¬ Power resident Chris Borst celebrated the official opening of her new practice, Front Range Family Psychiatry, in Choteau June 16.

Borst is a psychiatric mental health nurse practitioner, meaning she can evaluate and diagnose illnesses/disorders and prescribe medication.

Chris Borst

Psychiatric mental health nurse practitioner Chris Borst opened a new practice in Choteau in office space at the back of the Pivot Physical Therapy building.

“I chose Choteau for a couple reasons,” she said. “It’s the county seat, so more people often have reasons to come here already. And I love Power and love living in a rural area, but we’re only 30 minutes from Great Falls on the highway. Here, I can see people from all the nearby communities — Power, Bynum, Heart Butte, Fairfield — and I can save them a longer trip to Great Falls.”

Borst is also a Doctor in Nursing Practice and an Advance Practice Registered Nurse who teaches nursing classes at Montana State University’s Great Falls campus. Right now, she plans to be available in Choteau on Tuesdays and Wednesdays from 8 a.m. to 5 p.m. and continue teaching in Great Falls on the other days. Later, one of her graduating students may also work in the Choteau office.

Borst became a nurse later in life, but it is now one of her passions.

“My first degree was in biology, and at first I thought I wanted to go to med school, but it turns out I didn’t want that,” she explained. “I did a lot of different jobs. I was a pharmacy tech. I owned an indoor golf place in Great Falls for a while. I realized I liked nursing because I got to be at the bedside. I liked spending quality time with patients.”

After working as an intensive care unit nurse for 10 years, Borst went back to school to get her doctorate. She became interested in mental health care when she saw her daughter struggling with substance abuse.

“My daughter got into using meth, and when she tried to get help, I saw how broken the system was,” said Borst. “I wanted to help.”

The more she studied, the more behavioral health issues — like addiction, traumatic brain injuries, attention deficit hyperactivity disorder and Alzheimer’s disease — fascinated her.

Borst can see people from all walks of life: children, adolescents and adults. She offers a range of services from psychiatric evaluations, medication management, psychotherapy and tele-psychiatry through a HIPPA-compliant program called Doxy. A patient’s initial session at Front Range Family Psychiatry will typically last longer than an hour, as she goes through one’s medical and psychiatric history, education, growth and development. She then evaluates what is happening in the patient’s life at the present time. Follow-up sessions are usually 45 minutes, every two minutes until any medications are stabilized. She made it clear, however, there is no time limit on seeking help.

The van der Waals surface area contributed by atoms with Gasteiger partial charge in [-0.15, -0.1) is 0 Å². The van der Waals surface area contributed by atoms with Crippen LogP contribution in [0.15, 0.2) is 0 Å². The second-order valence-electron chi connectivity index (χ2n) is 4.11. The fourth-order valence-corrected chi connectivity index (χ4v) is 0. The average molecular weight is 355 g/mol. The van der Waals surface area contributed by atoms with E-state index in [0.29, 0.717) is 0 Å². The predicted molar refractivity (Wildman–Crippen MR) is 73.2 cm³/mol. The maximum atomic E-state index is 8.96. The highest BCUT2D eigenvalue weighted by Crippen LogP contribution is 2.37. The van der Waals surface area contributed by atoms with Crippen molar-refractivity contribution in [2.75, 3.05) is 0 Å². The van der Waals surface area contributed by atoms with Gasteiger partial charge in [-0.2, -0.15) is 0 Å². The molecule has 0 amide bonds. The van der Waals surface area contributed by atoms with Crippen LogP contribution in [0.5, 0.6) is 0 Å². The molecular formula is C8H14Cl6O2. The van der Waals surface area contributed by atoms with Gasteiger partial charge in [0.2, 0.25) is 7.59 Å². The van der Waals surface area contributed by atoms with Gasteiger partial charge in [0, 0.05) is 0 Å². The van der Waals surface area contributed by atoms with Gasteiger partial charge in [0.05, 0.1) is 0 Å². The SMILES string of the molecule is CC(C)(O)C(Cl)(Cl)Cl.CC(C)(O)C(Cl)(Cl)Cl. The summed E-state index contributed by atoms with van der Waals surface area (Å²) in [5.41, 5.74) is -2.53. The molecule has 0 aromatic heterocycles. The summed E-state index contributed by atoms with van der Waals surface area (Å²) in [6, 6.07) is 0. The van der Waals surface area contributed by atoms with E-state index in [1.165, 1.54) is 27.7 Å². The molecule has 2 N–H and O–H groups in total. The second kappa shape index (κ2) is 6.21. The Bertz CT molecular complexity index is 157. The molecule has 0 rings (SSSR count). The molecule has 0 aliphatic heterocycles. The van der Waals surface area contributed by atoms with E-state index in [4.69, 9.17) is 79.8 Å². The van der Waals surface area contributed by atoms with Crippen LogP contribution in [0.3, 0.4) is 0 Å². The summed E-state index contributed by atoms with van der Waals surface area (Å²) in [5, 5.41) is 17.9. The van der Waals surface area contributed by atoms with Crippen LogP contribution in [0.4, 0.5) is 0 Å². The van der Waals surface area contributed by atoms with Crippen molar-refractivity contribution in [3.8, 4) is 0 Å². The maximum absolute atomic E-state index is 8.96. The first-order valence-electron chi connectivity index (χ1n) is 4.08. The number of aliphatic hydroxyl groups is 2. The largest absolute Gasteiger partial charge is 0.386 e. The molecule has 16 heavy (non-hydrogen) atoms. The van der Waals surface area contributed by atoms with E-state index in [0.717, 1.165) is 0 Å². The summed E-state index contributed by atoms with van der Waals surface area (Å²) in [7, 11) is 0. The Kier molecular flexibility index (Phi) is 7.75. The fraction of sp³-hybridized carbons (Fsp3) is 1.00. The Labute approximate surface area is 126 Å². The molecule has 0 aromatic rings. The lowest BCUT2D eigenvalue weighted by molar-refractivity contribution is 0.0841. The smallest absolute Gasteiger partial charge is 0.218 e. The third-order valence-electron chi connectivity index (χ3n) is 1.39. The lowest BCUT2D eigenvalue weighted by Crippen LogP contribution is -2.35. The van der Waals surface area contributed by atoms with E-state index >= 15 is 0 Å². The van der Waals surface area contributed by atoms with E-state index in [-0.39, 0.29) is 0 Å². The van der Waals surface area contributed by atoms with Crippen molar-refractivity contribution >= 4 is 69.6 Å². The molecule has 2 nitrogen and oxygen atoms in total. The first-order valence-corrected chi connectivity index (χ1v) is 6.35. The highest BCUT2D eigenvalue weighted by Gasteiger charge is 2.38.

“The whole reason I started my own practice was because I wanted to sit with people for as long as they needed. I didn’t want a corporation telling me I had to see different people every 15 minutes,” she said.

After medications are stabilized and the patient is feeling better, she may only see him or her once every six months to a year. For those who need extensive therapy in addition to what she offers, she can help refer patients to someone else who works well for their situation.

Those interested in services from Front Range Family Psychiatry can call 478-5510 or go to frontrangefamilypsych.com to make an appointment. The website is enabled to connect patients to a secure patient portal to manage their appointments. The office is located at 124 Main Ave. N. in Choteau, in the back of the Pivot Physical Therapy building.

Borst accepts a wide range of insurances, including Medicare, Medicaid (which is in the final stages of being set up), TriWest, Blue Cross Blue Shield, Humana and Aetna. She said she is also working on getting set up for Tricare. She also offers a self-pay system for patients who would prefer to not go through insurance.

Borst wants people to know that one doesn’t need to have severe problems to come to her for help.

“A lot of people are just anxious and need to sit down and just talk with someone,” she said. “I can listen and help people develop extra coping skills and be someone to tell them, ‘Hey, try this.’”

“Even if they don’t need an appointment, I hope people drop by just to say hi and meet me,” Borst said. “My main hope is that people will eventually see mental health as similar to physical health, something that they feel comfortable going to a professional for.”